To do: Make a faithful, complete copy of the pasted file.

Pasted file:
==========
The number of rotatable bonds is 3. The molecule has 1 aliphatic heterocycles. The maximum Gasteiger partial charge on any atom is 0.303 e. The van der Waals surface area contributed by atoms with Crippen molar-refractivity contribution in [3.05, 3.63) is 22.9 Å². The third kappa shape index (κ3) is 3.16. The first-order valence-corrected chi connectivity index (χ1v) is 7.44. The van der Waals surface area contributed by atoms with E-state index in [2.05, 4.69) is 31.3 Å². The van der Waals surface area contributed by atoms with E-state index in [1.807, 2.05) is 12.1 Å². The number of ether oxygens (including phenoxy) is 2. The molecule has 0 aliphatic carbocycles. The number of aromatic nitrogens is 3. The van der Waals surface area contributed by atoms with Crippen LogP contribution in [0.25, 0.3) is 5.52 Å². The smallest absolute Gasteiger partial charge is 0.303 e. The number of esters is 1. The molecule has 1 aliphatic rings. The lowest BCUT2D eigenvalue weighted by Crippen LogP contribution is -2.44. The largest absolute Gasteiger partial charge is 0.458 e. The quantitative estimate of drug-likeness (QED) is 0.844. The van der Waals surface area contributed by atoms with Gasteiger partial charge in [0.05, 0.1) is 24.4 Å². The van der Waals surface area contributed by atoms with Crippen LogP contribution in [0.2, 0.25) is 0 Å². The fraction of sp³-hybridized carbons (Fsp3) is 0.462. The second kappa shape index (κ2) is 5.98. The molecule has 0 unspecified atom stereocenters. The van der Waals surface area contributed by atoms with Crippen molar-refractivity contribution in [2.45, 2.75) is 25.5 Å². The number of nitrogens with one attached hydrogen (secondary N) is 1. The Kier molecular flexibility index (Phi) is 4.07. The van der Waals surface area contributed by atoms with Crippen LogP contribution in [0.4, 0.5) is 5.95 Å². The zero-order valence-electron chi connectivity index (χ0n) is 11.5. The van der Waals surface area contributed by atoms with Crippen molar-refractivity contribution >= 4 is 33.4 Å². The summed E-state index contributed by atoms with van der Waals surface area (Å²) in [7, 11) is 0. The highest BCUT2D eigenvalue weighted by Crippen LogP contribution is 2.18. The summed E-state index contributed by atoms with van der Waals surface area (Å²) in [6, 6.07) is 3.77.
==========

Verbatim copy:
The number of rotatable bonds is 3. The molecule has 1 aliphatic heterocycles. The maximum Gasteiger partial charge on any atom is 0.303 e. The van der Waals surface area contributed by atoms with Crippen molar-refractivity contribution in [3.05, 3.63) is 22.9 Å². The third kappa shape index (κ3) is 3.16. The first-order valence-corrected chi connectivity index (χ1v) is 7.44. The van der Waals surface area contributed by atoms with E-state index in [2.05, 4.69) is 31.3 Å². The van der Waals surface area contributed by atoms with E-state index in [1.807, 2.05) is 12.1 Å². The number of ether oxygens (including phenoxy) is 2. The molecule has 0 aliphatic carbocycles. The number of aromatic nitrogens is 3. The van der Waals surface area contributed by atoms with Crippen LogP contribution in [0.25, 0.3) is 5.52 Å². The smallest absolute Gasteiger partial charge is 0.303 e. The number of esters is 1. The molecule has 1 aliphatic rings. The lowest BCUT2D eigenvalue weighted by Crippen LogP contribution is -2.44. The largest absolute Gasteiger partial charge is 0.458 e. The quantitative estimate of drug-likeness (QED) is 0.844. The van der Waals surface area contributed by atoms with Gasteiger partial charge in [0.05, 0.1) is 24.4 Å². The van der Waals surface area contributed by atoms with Crippen LogP contribution in [0.2, 0.25) is 0 Å². The fraction of sp³-hybridized carbons (Fsp3) is 0.462. The second kappa shape index (κ2) is 5.98. The molecule has 0 unspecified atom stereocenters. The van der Waals surface area contributed by atoms with Crippen molar-refractivity contribution in [2.45, 2.75) is 25.5 Å². The number of nitrogens with one attached hydrogen (secondary N) is 1. The Kier molecular flexibility index (Phi) is 4.07. The van der Waals surface area contributed by atoms with Crippen LogP contribution in [0.4, 0.5) is 5.95 Å². The zero-order valence-electron chi connectivity index (χ0n) is 11.5. The van der Waals surface area contributed by atoms with Crippen molar-refractivity contribution >= 4 is 33.4 Å². The summed E-state index contributed by atoms with van der Waals surface area (Å²) in [7, 11) is 0. The highest BCUT2D eigenvalue weighted by Crippen LogP contribution is 2.18. The summed E-state index contributed by atoms with van der Waals surface area (Å²) in [6, 6.07) is 3.77.